Review: Your own, personal Jesus…

Published On April 17, 2013 | By Nicola Love | Comics, Reviews

Punk Rock Jesus
Sean Gordon Murphy
DC/Vertigo

punk rock jesus Sean Gordon Murphy cover

Punk Rock Jesus is a satirical retort directed at the generation that thrives on celebrity culture and provides some food-for-thought concerning religion in the 21st Century. Dangerous territory for most writers, but not for Sean Gordon Murphy. Throw in an ex-IRA love interest for good measure and Punk Rock Jesus sees love, heartbreak and teenage rebellion in amongst a much larger picture; it’s not a pretty one, but it’s certainly eye-opening.

Originally published as a six-issue series, Punk Rock Jesus is finally collected and published in its entirety. Entirely black and white, which only adds to its ‘punk rock’ ethos, Murphy’s artwork is impressively detailed and accompanies his story perfectly. The release of the series in trade paperback sees ten extra pages to the book; speaking to Comic Book Resources Murphy explained that these extra pages would expand on the story a little, with a scene between Thomas and Gwen and a little more time spent on Chris and the Flakjackets.

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The plot, without giving too much away, goes a little like this. In an especially disturbing new brand of reality television, and some fictitious scientific discoveries, Jesus Christ has been cloned. His surrogate mother is kept on a remote island for observation and, of course, the viewing pleasure of the general public. There are some devout Christians who disagree with the “The J2 Project”’s ethics, or lack thereof, but a bit of controversy is good for marketing – right? Slate, the show’s creator, seems to think so anway.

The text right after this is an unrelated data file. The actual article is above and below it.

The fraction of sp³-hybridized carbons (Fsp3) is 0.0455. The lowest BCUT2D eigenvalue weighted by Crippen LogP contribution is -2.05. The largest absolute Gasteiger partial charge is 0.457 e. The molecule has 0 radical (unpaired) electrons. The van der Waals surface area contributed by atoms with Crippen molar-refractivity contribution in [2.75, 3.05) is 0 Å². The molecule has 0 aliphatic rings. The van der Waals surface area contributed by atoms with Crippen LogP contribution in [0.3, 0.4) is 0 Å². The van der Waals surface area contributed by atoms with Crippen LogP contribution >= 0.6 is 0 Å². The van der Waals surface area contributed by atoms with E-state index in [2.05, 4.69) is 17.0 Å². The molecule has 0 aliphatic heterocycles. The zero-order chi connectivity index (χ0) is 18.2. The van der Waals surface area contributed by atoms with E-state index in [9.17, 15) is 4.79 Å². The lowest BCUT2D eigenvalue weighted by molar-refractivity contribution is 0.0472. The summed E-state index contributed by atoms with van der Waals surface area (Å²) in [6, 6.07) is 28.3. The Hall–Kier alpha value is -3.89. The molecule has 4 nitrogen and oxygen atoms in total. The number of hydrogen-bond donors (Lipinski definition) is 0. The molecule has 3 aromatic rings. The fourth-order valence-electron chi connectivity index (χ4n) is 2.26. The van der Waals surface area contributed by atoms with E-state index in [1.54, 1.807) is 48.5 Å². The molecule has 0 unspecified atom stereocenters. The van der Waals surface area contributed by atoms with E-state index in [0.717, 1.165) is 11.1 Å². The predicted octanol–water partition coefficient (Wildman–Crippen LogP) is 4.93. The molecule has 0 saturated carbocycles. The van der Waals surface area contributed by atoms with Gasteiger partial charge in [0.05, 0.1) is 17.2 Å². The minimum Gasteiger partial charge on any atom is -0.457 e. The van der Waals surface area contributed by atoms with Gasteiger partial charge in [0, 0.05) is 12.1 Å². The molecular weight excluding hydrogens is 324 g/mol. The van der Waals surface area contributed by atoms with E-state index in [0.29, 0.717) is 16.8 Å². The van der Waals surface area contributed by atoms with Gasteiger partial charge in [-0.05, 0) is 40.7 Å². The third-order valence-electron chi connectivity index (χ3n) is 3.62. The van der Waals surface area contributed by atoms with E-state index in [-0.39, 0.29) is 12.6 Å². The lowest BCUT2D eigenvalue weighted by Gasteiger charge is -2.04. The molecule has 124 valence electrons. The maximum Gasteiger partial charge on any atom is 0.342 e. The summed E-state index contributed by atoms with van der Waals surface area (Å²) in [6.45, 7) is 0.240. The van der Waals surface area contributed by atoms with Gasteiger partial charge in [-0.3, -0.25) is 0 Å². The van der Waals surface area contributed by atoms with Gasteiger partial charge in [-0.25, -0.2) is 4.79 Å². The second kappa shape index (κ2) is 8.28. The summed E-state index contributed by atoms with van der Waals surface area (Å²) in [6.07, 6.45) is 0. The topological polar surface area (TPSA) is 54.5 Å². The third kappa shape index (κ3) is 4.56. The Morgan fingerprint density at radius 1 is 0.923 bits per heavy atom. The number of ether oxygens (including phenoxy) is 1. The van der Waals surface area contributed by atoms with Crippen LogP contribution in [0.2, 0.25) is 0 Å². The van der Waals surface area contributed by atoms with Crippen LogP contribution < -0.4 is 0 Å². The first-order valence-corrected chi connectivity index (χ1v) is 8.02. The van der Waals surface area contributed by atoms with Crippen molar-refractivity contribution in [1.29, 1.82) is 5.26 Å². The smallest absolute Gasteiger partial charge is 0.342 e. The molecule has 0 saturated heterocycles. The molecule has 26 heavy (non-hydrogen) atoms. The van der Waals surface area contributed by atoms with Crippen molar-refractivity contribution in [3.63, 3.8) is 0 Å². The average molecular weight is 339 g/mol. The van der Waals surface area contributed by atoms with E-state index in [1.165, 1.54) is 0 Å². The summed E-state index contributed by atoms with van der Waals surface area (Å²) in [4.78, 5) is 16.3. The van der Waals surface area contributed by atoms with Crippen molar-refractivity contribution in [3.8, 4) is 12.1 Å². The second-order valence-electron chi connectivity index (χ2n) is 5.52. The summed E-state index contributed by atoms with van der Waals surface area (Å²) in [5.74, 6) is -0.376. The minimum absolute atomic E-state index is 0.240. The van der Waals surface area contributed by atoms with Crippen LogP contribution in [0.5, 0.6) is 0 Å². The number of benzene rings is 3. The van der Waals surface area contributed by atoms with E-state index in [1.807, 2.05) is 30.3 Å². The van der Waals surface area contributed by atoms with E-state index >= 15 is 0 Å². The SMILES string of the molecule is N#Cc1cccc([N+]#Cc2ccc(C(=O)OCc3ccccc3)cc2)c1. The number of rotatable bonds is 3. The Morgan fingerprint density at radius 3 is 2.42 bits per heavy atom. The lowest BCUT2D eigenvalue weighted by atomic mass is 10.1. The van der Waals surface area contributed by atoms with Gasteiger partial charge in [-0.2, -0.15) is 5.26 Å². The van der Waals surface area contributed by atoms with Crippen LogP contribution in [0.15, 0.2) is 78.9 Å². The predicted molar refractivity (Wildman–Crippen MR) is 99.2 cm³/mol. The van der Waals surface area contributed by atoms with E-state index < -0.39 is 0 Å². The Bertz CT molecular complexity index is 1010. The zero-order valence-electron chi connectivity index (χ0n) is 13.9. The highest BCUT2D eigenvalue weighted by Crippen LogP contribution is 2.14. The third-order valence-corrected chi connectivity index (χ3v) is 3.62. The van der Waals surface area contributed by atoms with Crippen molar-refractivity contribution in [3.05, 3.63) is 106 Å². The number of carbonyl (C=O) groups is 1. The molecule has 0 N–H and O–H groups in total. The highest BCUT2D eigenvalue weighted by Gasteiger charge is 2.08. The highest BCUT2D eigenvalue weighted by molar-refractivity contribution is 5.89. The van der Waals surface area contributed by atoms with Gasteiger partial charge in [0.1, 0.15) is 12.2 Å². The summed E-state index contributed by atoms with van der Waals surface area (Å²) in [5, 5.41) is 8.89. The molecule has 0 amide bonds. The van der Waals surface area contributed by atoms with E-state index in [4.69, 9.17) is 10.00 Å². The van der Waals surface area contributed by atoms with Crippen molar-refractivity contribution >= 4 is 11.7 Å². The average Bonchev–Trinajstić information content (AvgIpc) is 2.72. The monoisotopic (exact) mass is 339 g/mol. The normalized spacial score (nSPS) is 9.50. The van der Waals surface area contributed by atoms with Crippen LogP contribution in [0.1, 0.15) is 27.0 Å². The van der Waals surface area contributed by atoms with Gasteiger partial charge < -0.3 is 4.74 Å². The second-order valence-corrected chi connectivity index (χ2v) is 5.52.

In all of this, the aptly-named Chris is born. He grows up with only Rebekah, the daughter of J2 scientist, Sarah Eptein, for company. His every move, miraculous or not, is recorded and aired on prime-time television. But are his miracles what they seem or is this another product of sub-reality television? And will the oppressive conditions take their toll on Chris’ mother?

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In amongst the ridiculous notion of cloning the messiah, Murphy tackles faith and religion. Enter former-IRA man, Thomas McKael, who works as a bodyguard to Chris and his mother. Struggling with his own faith, he lays his life on the line to protect the pair. Developing feelings for Chris’ mother, he struggles with the idea of acting honourably because of his affection towards Gwen or his dedication to his faith. For McKael, the reality televised farce doesn’t even come into it.

You might be wondering where the mohican haircut and punk rock band come into all of this. While all teenagers experiment with rebellion at one stage or another, Chris takes it to a whole other level. The Flak Jackets act as a platform for Chris to promote the fact that he’s not the Second Coming. It’s also an outlet for the angst he’s been storing up since he was old enough to hate Slate. Upon escaping J2’s clutches, Chris puts his time into energy into fast-paced punk-rock performances and his atheist beliefs.

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Punk Rock Jesus is a great story on the surface, and an even better one underneath. It’s engrossing and, even when the ending sends you back to reality with a thud, it’ll stay with you long after you’ve finished reading.

Punk Rock Jesus is in stores now, at the retail price of £12.99, collecting #1-6 of Punk Rock Jesus. It is also available at FPI’s online store. Alternatively, you can seek out one of sixteen Forbidden Planet Internationals scattered across the globe. To find your your nearest FPI, click here. Other comic shops are available, of course, but that’s the one that employs me…

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About The Author

Nicola Love

Nicola Love is a journalism undergraduate based in Glasgow. When she’s not in lectures, she works behind the counter at FPI Glasgow. Nicola also blogs for Edinburgh Book Festival’s ‘Stripped’. She enjoys shouting about local talent and re-reading Grant Morrison’s Doom Patrol run”

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